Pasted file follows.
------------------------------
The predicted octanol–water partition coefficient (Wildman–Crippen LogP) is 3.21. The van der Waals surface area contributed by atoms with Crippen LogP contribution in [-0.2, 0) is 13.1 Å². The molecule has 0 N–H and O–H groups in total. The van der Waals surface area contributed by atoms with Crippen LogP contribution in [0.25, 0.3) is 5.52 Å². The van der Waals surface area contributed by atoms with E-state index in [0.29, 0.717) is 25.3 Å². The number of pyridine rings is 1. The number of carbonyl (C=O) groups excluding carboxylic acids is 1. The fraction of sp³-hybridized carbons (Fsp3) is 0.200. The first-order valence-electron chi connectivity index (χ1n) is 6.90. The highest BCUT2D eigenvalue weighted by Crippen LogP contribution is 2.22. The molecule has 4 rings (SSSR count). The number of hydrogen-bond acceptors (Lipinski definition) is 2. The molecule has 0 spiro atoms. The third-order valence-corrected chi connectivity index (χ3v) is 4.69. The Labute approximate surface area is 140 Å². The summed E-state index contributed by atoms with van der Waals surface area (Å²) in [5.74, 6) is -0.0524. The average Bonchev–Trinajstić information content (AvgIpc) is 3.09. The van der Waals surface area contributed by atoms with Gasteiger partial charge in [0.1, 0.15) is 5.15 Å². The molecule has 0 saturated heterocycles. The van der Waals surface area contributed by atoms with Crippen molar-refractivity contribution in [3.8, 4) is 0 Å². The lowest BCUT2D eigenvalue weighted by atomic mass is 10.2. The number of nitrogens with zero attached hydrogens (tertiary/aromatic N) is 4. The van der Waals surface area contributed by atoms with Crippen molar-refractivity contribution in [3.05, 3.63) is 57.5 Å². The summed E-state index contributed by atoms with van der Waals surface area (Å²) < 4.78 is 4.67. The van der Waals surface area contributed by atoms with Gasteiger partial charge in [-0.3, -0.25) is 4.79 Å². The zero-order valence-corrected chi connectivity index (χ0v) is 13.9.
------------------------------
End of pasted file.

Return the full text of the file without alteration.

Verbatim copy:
The predicted octanol–water partition coefficient (Wildman–Crippen LogP) is 3.21. The van der Waals surface area contributed by atoms with Crippen LogP contribution in [-0.2, 0) is 13.1 Å². The molecule has 0 N–H and O–H groups in total. The van der Waals surface area contributed by atoms with Crippen LogP contribution in [0.25, 0.3) is 5.52 Å². The van der Waals surface area contributed by atoms with E-state index in [0.29, 0.717) is 25.3 Å². The number of pyridine rings is 1. The number of carbonyl (C=O) groups excluding carboxylic acids is 1. The fraction of sp³-hybridized carbons (Fsp3) is 0.200. The first-order valence-electron chi connectivity index (χ1n) is 6.90. The highest BCUT2D eigenvalue weighted by Crippen LogP contribution is 2.22. The molecule has 4 rings (SSSR count). The number of hydrogen-bond acceptors (Lipinski definition) is 2. The molecule has 0 spiro atoms. The third-order valence-corrected chi connectivity index (χ3v) is 4.69. The Labute approximate surface area is 140 Å². The summed E-state index contributed by atoms with van der Waals surface area (Å²) in [5.74, 6) is -0.0524. The average Bonchev–Trinajstić information content (AvgIpc) is 3.09. The van der Waals surface area contributed by atoms with Gasteiger partial charge in [0.1, 0.15) is 5.15 Å². The molecule has 0 saturated heterocycles. The van der Waals surface area contributed by atoms with Crippen molar-refractivity contribution in [3.8, 4) is 0 Å². The lowest BCUT2D eigenvalue weighted by atomic mass is 10.2. The number of nitrogens with zero attached hydrogens (tertiary/aromatic N) is 4. The van der Waals surface area contributed by atoms with Crippen molar-refractivity contribution in [3.05, 3.63) is 57.5 Å². The summed E-state index contributed by atoms with van der Waals surface area (Å²) < 4.78 is 4.67. The van der Waals surface area contributed by atoms with Gasteiger partial charge in [-0.3, -0.25) is 4.79 Å². The zero-order valence-corrected chi connectivity index (χ0v) is 13.9.